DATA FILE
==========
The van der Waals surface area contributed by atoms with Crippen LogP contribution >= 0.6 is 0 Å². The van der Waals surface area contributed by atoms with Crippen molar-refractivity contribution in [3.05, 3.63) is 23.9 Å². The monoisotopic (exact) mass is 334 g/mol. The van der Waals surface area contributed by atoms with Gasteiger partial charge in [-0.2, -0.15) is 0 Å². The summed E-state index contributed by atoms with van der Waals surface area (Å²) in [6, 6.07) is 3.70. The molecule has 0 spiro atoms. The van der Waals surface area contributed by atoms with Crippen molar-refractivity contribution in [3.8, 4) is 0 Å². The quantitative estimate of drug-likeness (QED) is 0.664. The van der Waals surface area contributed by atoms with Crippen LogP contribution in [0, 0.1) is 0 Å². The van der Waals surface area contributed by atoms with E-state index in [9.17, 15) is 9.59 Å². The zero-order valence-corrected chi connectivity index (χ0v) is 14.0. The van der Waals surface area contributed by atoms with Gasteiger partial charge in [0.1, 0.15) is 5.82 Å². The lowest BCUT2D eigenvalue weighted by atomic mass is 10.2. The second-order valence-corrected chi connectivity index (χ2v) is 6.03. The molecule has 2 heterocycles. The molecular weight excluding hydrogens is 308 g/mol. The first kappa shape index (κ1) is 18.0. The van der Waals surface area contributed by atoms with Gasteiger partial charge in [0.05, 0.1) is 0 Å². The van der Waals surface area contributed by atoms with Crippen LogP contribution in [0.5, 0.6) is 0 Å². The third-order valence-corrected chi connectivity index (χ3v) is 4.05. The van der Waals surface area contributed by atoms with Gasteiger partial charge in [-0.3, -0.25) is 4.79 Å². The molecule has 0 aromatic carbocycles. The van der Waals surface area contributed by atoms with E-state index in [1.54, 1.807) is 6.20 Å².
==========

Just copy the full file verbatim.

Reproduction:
The van der Waals surface area contributed by atoms with Crippen LogP contribution >= 0.6 is 0 Å². The van der Waals surface area contributed by atoms with Crippen molar-refractivity contribution in [3.05, 3.63) is 23.9 Å². The monoisotopic (exact) mass is 334 g/mol. The van der Waals surface area contributed by atoms with Gasteiger partial charge in [-0.2, -0.15) is 0 Å². The summed E-state index contributed by atoms with van der Waals surface area (Å²) in [6, 6.07) is 3.70. The molecule has 0 spiro atoms. The van der Waals surface area contributed by atoms with Crippen molar-refractivity contribution in [3.8, 4) is 0 Å². The quantitative estimate of drug-likeness (QED) is 0.664. The van der Waals surface area contributed by atoms with Crippen LogP contribution in [0, 0.1) is 0 Å². The van der Waals surface area contributed by atoms with E-state index in [9.17, 15) is 9.59 Å². The zero-order valence-corrected chi connectivity index (χ0v) is 14.0. The van der Waals surface area contributed by atoms with Gasteiger partial charge in [0.1, 0.15) is 5.82 Å². The lowest BCUT2D eigenvalue weighted by atomic mass is 10.2. The second-order valence-corrected chi connectivity index (χ2v) is 6.03. The molecule has 2 heterocycles. The molecular weight excluding hydrogens is 308 g/mol. The first kappa shape index (κ1) is 18.0. The van der Waals surface area contributed by atoms with Gasteiger partial charge in [0.05, 0.1) is 0 Å². The van der Waals surface area contributed by atoms with Crippen LogP contribution in [0.5, 0.6) is 0 Å². The third-order valence-corrected chi connectivity index (χ3v) is 4.05. The van der Waals surface area contributed by atoms with Gasteiger partial charge in [-0.3, -0.25) is 4.79 Å². The molecule has 0 aromatic carbocycles. The van der Waals surface area contributed by atoms with E-state index in [1.54, 1.807) is 6.20 Å².